Nobel Prize winner gets green card at Zhongguancun

April 07 , 2017

Albert Fert has become the first Nobel Prize winner to obtain permanent residence in China through a pilot project of Beijing’s Zhongguancun Science Park.


China began issuing permanent residence permits in 2004, however, the green card is among the most difficult in the world to obtain due to stringent requirements. Between 2004 and 2015, Beijing issued only 1,700 permanent residence permits.


To attract more foreign talent and facilitate Zhongguancun’s development, Beijing started a pilot project in March 2016 that enables foreign startups or skilled professionals in the science park to apply for permanent residence.


Foreign workers at startups, or who have been hired by companies in Zhongguancun Science Park, can receive a recommendation letter for a green card if they met the standards of a merit-based point system.


The pilot program’s first group of 45 foreigners each gained more than 70 of 100 possible points under the merit system and received recommendation letters in January. Points are based on factors such as education, experience and the demand for certain technological know-how.


Zhang Wenqiong, deputy director of the Zhongguancun Talent Center, says the policy focuses mainly on the development potential of startups, along with other factors.


Zheng Jinlian, deputy secretary-general of the Center for China and Globalization(CCG), says foreigners now have two windows of opportunity a year to apply for permanent residence.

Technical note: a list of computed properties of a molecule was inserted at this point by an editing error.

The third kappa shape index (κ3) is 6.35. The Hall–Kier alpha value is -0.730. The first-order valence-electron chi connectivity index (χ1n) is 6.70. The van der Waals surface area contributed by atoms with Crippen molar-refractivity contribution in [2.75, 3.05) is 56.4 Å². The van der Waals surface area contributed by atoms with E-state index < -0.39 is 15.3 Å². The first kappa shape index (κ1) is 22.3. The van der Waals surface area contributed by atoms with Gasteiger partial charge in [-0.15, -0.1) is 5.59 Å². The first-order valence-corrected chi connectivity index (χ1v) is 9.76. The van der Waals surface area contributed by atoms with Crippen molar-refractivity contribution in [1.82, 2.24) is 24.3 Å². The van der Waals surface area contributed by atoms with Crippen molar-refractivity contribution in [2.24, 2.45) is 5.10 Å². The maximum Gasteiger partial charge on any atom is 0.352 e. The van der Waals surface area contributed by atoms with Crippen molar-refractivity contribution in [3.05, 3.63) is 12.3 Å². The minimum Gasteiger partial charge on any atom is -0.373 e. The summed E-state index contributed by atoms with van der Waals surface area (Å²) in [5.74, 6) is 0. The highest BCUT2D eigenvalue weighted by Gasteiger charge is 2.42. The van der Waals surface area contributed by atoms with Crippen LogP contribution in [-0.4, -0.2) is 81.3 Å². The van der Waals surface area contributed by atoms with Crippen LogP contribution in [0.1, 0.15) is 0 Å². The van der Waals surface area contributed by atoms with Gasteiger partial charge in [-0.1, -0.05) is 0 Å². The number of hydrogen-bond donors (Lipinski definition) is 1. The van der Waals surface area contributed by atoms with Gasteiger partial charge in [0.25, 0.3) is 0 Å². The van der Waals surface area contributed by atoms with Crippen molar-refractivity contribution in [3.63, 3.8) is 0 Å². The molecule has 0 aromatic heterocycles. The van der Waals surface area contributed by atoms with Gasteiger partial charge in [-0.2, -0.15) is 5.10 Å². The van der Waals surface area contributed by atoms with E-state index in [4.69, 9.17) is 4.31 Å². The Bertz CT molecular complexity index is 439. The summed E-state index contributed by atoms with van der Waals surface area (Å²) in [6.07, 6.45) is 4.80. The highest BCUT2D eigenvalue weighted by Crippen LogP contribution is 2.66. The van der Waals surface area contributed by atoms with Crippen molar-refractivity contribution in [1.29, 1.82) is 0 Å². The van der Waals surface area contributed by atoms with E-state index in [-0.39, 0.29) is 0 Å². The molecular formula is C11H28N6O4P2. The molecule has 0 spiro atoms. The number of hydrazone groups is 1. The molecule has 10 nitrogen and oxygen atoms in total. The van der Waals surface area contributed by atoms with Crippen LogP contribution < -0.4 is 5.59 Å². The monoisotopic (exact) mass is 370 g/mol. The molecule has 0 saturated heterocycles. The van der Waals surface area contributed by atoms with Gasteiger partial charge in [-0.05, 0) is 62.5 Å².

“The whole process, from collecting application materials to completing the assessment, takes four months,” she says. “We have a group of more than 100 experts review the application materials.”


Albert Fert shared the Nobel Prize in Physics in 2007 with his German counterpart Peter Grünberg for researching giant magnetoresistance. Joining hands with the Beijing University of Aeronautics and Astronautics, he established the Fert Beijing Research Institute in 2014.


Getting the so-called green card will be bound to provide more convenience for Albert to cooperate with Chinese scientists.


In addition to obtaining permanent residence by accumulating points, there are four ways an expatriate in Beijing can apply for a Chinese “green card”.


1. Overseas Chinese employed by enterprises in the high-tech hub of Zhongguancun who have doctorate degrees or have worked four consecutive years and lived more than six months every year in China can apply.


2. Foreign residents who have worked in Beijing for four consecutive years, received an annual salary during that time of at least 500,000 yuan ($72,560) before tax, have lived more than six months every year in China, and have a stable income and residence can apply.


3. Foreigners who have paid more than 100,000 yuan in personal income tax every year with recommendation from a local employer can apply.


4. “High-end foreign experts” with recognition from the Beijing city human resources authority and high-end professional workers hired on a five-year working permit by a local company with recognition from the capital’s technology and innovation authority can apply for permanent residency after three years working in China, upon recommendation from a local employer.

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